Synestia\sin-es-ti-ə \ n.07/21/2017 - 09:00 Planetary Science
A large spinning hunk of hot, vaporized rock that forms when rocky, planet-sized objects collide
Earth may have taken on a jelly doughnut shape early in its history. The rocky planet was spinning through space about 4.5 billion years ago when it smacked into a Mars-sized hunk of rotating rock called Theia, according to one theory (SN: 4/15/17, p. 18). That hit...
Tools, paints and other artifacts excavated from an ancient rock-shelter in northern Australia are giving new glimpses into early life Down Under. The first humans may have arrived on the continent 65,000 years ago — 5,000 years earlier than previously thought — and they were sophisticated craftspeople, researchers report July 19 in Nature.
Archaeologists unearthed three distinct layers...
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Boosting the activity of certain brain cells can help a mouse climb the social ladder.
Nerve cells in a region called the dorsomedial prefrontal cortex appear to control whether male mice are dominant or submissive to other males, researchers report in the July 14 Science. The finding adds to previous evidence that this brain region is involved in social interactions...
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Humpback whales, those innovative foodies, have discovered their own pop-up restaurants.
Migrant humpbacks returning to southeastern Alaska in spring are the first of their kind known to make routine visits to fish hatcheries releasing young salmon into the sea, says marine ecologist Ellen Chenoweth.
The whales are “40 feet long and they’re feeding on fish that...
PORTLAND, Ore. — Petals of wildflowers called starry campions may be a pretty little battleground for a sexual skirmish between the plant’s male and female parts.
As is common in flowers, each Silene stellata bloom forms both male and female sex organs. After measuring petal variation between plants and tracking parenthood of seeds, Juannan Zhou suspected a sexual tug-of-war.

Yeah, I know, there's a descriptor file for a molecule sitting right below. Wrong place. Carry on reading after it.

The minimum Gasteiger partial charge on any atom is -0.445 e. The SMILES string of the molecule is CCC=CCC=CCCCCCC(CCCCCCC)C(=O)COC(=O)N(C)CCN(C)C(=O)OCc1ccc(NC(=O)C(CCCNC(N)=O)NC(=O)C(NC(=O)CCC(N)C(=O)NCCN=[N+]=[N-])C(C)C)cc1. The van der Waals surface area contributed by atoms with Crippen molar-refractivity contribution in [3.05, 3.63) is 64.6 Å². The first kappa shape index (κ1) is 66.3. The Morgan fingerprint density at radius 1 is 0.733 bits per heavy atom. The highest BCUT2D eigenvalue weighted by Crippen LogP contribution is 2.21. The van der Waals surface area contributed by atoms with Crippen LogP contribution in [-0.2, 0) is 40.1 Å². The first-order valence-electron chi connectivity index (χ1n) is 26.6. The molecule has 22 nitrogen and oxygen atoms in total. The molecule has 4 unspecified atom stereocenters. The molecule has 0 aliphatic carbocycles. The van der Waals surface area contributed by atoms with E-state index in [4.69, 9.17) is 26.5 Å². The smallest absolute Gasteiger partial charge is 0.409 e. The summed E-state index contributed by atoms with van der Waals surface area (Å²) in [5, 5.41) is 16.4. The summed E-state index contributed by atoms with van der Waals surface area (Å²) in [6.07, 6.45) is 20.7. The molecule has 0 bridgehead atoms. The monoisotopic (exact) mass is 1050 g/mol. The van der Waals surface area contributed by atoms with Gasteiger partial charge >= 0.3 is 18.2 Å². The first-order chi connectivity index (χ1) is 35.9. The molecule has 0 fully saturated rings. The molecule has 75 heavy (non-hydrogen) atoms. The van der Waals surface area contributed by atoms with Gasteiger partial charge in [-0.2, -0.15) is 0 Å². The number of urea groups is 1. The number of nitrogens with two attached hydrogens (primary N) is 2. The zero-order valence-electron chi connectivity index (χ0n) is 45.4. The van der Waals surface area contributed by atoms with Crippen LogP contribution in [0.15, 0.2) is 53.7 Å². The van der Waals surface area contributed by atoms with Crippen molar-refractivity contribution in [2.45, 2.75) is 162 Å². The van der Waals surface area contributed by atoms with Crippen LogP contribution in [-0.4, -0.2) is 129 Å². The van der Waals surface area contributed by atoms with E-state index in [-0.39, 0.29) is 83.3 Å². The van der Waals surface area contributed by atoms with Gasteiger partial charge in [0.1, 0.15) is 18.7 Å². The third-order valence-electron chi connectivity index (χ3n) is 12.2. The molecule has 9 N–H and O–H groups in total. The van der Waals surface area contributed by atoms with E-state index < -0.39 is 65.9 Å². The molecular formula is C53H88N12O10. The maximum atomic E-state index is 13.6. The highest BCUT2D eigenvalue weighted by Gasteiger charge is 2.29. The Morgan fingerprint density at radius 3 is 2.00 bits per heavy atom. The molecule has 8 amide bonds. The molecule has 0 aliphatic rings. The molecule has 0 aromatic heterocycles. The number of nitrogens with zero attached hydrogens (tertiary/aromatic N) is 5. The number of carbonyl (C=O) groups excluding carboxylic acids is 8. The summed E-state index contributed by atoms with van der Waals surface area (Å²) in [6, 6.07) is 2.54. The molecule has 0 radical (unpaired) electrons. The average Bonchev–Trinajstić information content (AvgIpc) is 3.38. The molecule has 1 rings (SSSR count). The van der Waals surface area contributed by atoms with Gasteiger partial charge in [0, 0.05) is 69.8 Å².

Jupiter’s Great Red Spot is ready for its close-up. On July 10, NASA’s Juno spacecraft will fly directly over it, providing the first intimate views of Jupiter’s most famous feature.
The Great Red Spot is a 16,000-kilometer-wide storm that’s been raging for centuries. Juno will soar just 9,000 kilometers above the Red Spot’s swirling clouds, collecting data with its eight scientific...
Readers often praise Science News for its brevity. It’s undoubtedly one of our defining features, and one of our core values. To deliver the latest news from a wide breadth of scientific subfields, our writing must be clear and concise. Our news gets to the point, with all the fascinating detail but none of the flab. Packing content in has long been the tradition at Science News — no surprise...
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Martian mysteries07/06/2017 - 12:30 Planetary Science, Genetics, Particle Physics
Mars may have formed out where the asteroid belt is now, far from its planetary neighbors, Thomas Sumner reported in “New proposal reimagines Mars’ origin” (SN: 5/27/17, p. 14).
Readers online were fascinated by Mars’ origin story. “There seemed to be evidence of actual seas on early Mars,” stargene wrote. “How can this be finessed into the idea of Mars living out in...
One lab full of rats looks pretty much the same as another. But visiting a lab in Siberia, geneticist Alex Cagan can distinguish rats bred to be tame from those bred to be aggressive as soon as he opens the lab door.
“It’s a completely different response immediately,” he says. All of the tame rats “come to the front of the cage very inquisitively.” The aggressive rats scurry to the backs...
Long before humans domesticated other animals, we may have domesticated ourselves.
Over many generations, some scientists propose, humans selected among themselves for tameness. This process resulted in genetic changes, several recent studies suggest, that have shaped people in ways similar to other domesticated species.
Tameness, says evolutionary biologist and primatologist...